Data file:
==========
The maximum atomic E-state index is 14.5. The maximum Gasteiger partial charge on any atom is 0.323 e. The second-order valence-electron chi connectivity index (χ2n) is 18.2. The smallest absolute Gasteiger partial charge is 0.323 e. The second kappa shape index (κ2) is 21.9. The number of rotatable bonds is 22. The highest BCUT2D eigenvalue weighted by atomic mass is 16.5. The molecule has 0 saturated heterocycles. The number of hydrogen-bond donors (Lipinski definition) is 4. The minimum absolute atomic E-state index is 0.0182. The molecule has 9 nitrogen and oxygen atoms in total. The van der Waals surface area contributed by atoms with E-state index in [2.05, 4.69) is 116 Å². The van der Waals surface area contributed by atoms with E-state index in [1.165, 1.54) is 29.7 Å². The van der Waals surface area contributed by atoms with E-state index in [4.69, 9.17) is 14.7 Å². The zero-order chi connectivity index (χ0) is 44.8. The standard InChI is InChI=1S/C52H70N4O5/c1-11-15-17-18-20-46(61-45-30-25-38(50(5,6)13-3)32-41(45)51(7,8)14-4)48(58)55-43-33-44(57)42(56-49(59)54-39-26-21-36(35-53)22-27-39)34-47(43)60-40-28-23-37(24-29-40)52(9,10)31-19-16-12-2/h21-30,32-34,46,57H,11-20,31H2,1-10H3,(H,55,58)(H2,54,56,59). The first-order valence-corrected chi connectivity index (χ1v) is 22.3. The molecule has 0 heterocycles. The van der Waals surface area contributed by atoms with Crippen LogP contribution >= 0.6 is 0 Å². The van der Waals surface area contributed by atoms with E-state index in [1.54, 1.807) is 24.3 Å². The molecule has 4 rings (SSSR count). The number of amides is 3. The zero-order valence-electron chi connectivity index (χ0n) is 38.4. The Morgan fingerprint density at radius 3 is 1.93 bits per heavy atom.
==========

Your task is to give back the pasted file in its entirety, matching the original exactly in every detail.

The maximum atomic E-state index is 14.5. The maximum Gasteiger partial charge on any atom is 0.323 e. The second-order valence-electron chi connectivity index (χ2n) is 18.2. The smallest absolute Gasteiger partial charge is 0.323 e. The second kappa shape index (κ2) is 21.9. The number of rotatable bonds is 22. The highest BCUT2D eigenvalue weighted by atomic mass is 16.5. The molecule has 0 saturated heterocycles. The number of hydrogen-bond donors (Lipinski definition) is 4. The minimum absolute atomic E-state index is 0.0182. The molecule has 9 nitrogen and oxygen atoms in total. The van der Waals surface area contributed by atoms with E-state index in [2.05, 4.69) is 116 Å². The van der Waals surface area contributed by atoms with E-state index in [1.165, 1.54) is 29.7 Å². The van der Waals surface area contributed by atoms with E-state index in [4.69, 9.17) is 14.7 Å². The zero-order chi connectivity index (χ0) is 44.8. The standard InChI is InChI=1S/C52H70N4O5/c1-11-15-17-18-20-46(61-45-30-25-38(50(5,6)13-3)32-41(45)51(7,8)14-4)48(58)55-43-33-44(57)42(56-49(59)54-39-26-21-36(35-53)22-27-39)34-47(43)60-40-28-23-37(24-29-40)52(9,10)31-19-16-12-2/h21-30,32-34,46,57H,11-20,31H2,1-10H3,(H,55,58)(H2,54,56,59). The first-order valence-corrected chi connectivity index (χ1v) is 22.3. The molecule has 0 heterocycles. The van der Waals surface area contributed by atoms with Crippen LogP contribution >= 0.6 is 0 Å². The van der Waals surface area contributed by atoms with E-state index in [1.54, 1.807) is 24.3 Å². The molecule has 4 rings (SSSR count). The number of amides is 3. The zero-order valence-electron chi connectivity index (χ0n) is 38.4. The Morgan fingerprint density at radius 3 is 1.93 bits per heavy atom.